A version of this piece was published in Marketing in 2008
News from the sharp end of the financial sector informs us that UK banking lunch budgets are slashed to £54 a head, whilst their German counterparts are barred from expensing trips to brothels. There are probably no more indicative measures for the climate in the city, so it’s safe to assume that it’s tough out there right now.
And whilst everybody’s assiduously avoiding mentioning the ‘R’ word, there’s no doubt that retailers are starting to worry as the credit crunch starts to bite. Share prices in many of the major high street retailers have halved over the last year as the city factors in expected consumer belt-tightening, and retail sales have only been propped up on the high street by deep discounting, with non-food prices falling at their fastest rate for 20 years.
Last time there was a recession, the internet took the full brunt of it. There was carnage as the dotcom bust ripped through the economy, taking hundreds of flaky web companies (and some good ones) with it.
So this time around, is the internet recession-proof, are stock market woes going to hit digital too?
Back in 2001, many internet businesses were still in the pre-profit stages of development. Their markets lacked scale, many of the management teams lacked the experience to weather a storm, and the online advertising market (a key revenue stream for many businesses today) that year was worth just £166m.
Online retail has been the key driver of growth in online advertising, and online retail is a capital intensive business, requiring heavy upfront investment to create a service. This means that scale is critical to businesses online, whether they’re selling airline tickets or insurance policies, because there’s a very low marginal cost of sales.
As the business scales, volume efficiencies develop much faster than in traditional retail where staff and premises are forced to grow in line with expansion.
The pre-profit phase of an online business is a scary place to be. You could be down a lot of money and still waiting for that tipping point to be hit. No wonder many investors pulled the plug back in 2001 – it looked then that the world had lost confidence in the web, and there were real concerns about whether that tipping point could ever be reached.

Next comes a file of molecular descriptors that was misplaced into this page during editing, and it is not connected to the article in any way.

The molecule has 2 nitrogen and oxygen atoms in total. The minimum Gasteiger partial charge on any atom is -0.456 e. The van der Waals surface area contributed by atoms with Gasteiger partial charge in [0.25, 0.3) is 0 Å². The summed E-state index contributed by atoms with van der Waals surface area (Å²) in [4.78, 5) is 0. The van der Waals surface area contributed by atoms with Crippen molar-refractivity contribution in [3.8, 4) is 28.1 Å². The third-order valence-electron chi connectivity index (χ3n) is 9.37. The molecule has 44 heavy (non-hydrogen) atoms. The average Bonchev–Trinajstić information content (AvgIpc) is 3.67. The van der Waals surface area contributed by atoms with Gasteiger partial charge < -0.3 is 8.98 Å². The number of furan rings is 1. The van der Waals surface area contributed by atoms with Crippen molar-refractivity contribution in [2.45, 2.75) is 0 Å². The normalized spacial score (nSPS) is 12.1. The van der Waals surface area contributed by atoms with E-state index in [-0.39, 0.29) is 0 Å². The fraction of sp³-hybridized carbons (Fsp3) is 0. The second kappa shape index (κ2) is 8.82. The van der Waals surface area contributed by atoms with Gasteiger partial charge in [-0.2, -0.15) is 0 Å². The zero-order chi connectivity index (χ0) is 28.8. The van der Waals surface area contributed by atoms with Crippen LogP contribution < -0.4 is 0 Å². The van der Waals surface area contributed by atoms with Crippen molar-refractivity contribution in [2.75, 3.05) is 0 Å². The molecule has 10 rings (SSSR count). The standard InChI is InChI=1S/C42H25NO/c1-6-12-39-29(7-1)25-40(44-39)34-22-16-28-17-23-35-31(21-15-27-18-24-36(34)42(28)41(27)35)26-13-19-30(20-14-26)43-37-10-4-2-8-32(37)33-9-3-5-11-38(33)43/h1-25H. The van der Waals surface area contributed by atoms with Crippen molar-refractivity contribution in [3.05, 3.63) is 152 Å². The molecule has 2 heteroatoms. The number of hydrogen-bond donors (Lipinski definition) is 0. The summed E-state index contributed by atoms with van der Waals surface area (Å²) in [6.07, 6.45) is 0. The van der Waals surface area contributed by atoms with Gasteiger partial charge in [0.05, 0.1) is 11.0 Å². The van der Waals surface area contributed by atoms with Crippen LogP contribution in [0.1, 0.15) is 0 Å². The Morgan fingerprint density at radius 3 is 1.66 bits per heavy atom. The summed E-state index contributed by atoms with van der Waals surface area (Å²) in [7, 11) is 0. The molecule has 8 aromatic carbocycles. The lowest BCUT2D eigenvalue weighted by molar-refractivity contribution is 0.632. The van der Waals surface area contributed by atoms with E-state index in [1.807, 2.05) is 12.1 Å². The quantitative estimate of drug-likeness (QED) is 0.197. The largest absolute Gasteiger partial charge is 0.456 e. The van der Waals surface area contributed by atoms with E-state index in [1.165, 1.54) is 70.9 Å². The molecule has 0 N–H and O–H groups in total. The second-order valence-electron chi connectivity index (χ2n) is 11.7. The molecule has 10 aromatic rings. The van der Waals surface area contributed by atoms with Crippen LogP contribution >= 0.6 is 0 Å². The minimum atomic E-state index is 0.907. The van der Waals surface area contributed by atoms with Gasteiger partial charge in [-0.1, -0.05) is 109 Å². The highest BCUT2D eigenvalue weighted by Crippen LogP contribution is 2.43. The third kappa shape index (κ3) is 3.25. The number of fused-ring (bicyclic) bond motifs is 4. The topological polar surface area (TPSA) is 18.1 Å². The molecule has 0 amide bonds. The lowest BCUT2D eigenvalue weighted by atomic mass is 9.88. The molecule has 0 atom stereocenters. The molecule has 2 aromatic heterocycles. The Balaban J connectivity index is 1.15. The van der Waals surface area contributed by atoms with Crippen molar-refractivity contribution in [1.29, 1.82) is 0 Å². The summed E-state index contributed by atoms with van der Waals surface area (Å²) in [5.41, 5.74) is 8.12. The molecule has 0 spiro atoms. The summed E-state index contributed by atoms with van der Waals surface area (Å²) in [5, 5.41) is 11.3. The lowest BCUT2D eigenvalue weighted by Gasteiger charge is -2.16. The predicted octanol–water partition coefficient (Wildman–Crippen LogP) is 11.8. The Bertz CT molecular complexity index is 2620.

But this is 2008, and a lot has changed.
For a start, the audience is bigger. 32m people are now online compared to just 18m back in 2001. So any online business now has access to a potential customer base that’s 75% bigger – a crucial scale element that’s driving scale economies into web companies.
And those people now transact more online, 74% agreeing that credit card use is safe online (60% did in 2001). So they’re spending more – the average online shopper’s six monthly spend is now £628, up 37% on 2001.
So there’s a bigger, more economically active audience online now, and they’re spending much more time online than before, driven by broadband penetration that ranks the UK 11th in the world.
All this has created a vigorous online ad market that’s grown 1600% since 2001, reaching £2.8bn last year. For online businesses this is a double benefit. It’s a substantial revenue stream for many, but it’s also a key sales driver.
Advertising in traditional media is (wrongly) often regarded as a cost. But the accountability that comes with both display and search advertising online has caused it to be regarded differently. Whether this is formally reflected in their P&L or not, many enterprises now see online advertising as a cost of sale – which means they can directly gauge the impact on revenue that cutting ad budgets will have.
There’s no leap of faith here – spending less generates less. So whilst the rest of the economy may be in for a torrid time over the coming months, scale, accountability and attitudes are likely to mean digital’s unlikely to share the pain.